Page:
Taxpayer-Funded Interference in Colombia Simply Shifts Coca Production Elsewhere
The Coca-Go-Round: Peruvian Production Starts to Increase as Spraying Destroys Colombian Fields
Ready for a quiz? Here we go -- Country A and Country B can each supply a product. Each one has plenty of capacity to satisfy worldwide demand. Now take Country A and make production much more difficult and risky. Will production in Country B go up, down, or stay the same?
Too easy, you say? Of course production in Country B will rise. But the entire U.S. federal government failed this same quiz!
Read this article and you will see. It's a news report by our friends at drcnet.org
The effects of Plan Colombia are beginning to be felt across the Andean region, although not exactly in the way US officials hoped. While US and Colombian officials tout the early success of their expensive herbicide-based coca eradication program in southern Colombia, the United Nations Drug Control Project (UNDCP), in a report soon to be released, says that raw coca prices are now rising in Peru and that farmers there are returning to once abandoned coca fields.
UN investigator Humberto Chirinos told the BBC that Peru's coca industry is taking off again. The price of coca leaf has doubled from $2 to $4 per kilogram in the last six months, he said, while the price per kilogram of refined cocaine has risen to over $1,100, also up substantially in recent months. Hundreds of thousands of acres could be returned to production within three to six months, said Chirinos. New production has already been reported in the southeast, he added.
The UNDCP's Peru representative, Patricio Vendenberghe, told the BBC such a rebound in Peruvian coca production would be a "logical move." Peru, once the world's largest coca producer, saw its production peak at 319,000 acres in 1992, according to CIA estimates, before declining to 85,000 acres last year. But as coca crops decreased in Peru and neighboring Bolivia, cultivation migrated to Colombia. Now, that process is beginning to reverse itself.
"These first impacts are the result of Plan Colombia; the first sign is this price hike," Roger Rumrill, a Peruvian specialist on drug trade told Knight Ridder News Service.
It is a chronicle of a boom foretold. In an interview with Knight Ridder last fall, Lima drug-trade economist Hugo Cabieses prophesied: "If Plan Colombia suppresses southern Colombia, where about 70 percent of Colombia's coca crop is grown, then there will be a dispersion of the crops, to Peru or Ecuador."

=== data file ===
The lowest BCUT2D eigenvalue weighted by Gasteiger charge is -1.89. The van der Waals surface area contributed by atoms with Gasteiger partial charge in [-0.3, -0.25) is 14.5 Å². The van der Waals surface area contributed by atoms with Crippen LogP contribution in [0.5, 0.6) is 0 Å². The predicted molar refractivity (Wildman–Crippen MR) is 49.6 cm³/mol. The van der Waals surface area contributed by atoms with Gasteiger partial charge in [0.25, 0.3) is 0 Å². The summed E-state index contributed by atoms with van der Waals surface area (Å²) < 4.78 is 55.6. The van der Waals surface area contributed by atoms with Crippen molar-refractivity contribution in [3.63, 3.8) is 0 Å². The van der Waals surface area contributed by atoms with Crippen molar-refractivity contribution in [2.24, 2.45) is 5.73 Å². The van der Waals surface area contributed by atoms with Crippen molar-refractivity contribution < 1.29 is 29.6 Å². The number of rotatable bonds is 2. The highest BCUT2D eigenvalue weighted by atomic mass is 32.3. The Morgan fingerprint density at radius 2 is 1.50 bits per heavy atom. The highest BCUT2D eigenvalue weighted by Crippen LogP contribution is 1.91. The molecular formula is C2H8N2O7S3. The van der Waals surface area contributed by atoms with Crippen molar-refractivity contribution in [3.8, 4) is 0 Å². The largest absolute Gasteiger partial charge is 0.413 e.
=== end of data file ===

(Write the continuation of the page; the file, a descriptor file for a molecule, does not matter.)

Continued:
An increase in Peruvian coca production will mark a sorry end to what US officials have touted as an "Andean success story." Throughout the 1990s, the US allied itself with now disgraced former Peruvian strong-man Alberto Fujimori and his gun-running, money-laundering, dissident-killing drug warrior and CIA asset Vladimiro Montesinos, who is now a fugitive last reported to be undergoing plastic surgery in Venezuela. (The Venezuelan government denies this last claim.)
US officials praised Fujimori's hardline approach, which included shooting down airplanes that might contain smugglers, but the decline in Peruvian coca cultivation had as much to do with market adjustments as it did with anti-aircraft missiles or DEA agents prowling the Upper Huallaga River valley. The Peruvian market collapsed with the 1995 fall of the Colombian Cali cartel, which had been its largest customer.
Ricardo Vargas is an analyst for Accion Andina, a group searching for peaceful alternatives to drug trafficking and its repression. He told LeMonde Diplomatique (Paris), "Cali bought up 60% of Peruvian production. Prices collapsed in Peru. Then and only then did production tail off."
As Colombian cocaine trafficking splintered after the demise of the cartels, new, more amorphous groups of traffickers brought coca production to Colombia to shorten their supply lines. As LeMonde put it: "In other words, under Alberto Fujimori, it was not repression of the peasants or alternative production programmes that led to a decrease in the land area cultivated, but the break-up of a large mafia-style organisation at the highest level, and the change in strategy of its successors."
Now, with market conditions changing as a direct consequence of Plan Colombia, it looks like it is Peru's turn again. As prices began to rise last fall in anticipation of Plan Colombia, Peruvian coca growers brought the government's eradication program to its knees. Last November, some 35,000 coca growers in the Upper Huallaga blocked highways in the biggest protests in the coca fields in a decade. The government agreed to end the eradication program.
The incipient boom in Peruvian coca production underlines the futility of US supply-side drug policy. As the Lindesmith Center's Ethan Nadelmann told Knight Ridder: "Why won't production pop back up in Peru and Bolivia? There is a fundamental failure to look at the cocaine market as a global commodities market."
United States taxpayer money spent on destroying coca plants in Colombia was an idiotic waste. But you can be sure that the government will try to spend even more taxpayer money on similar programs. What's your opinion? Tell your views to The Progress Report:
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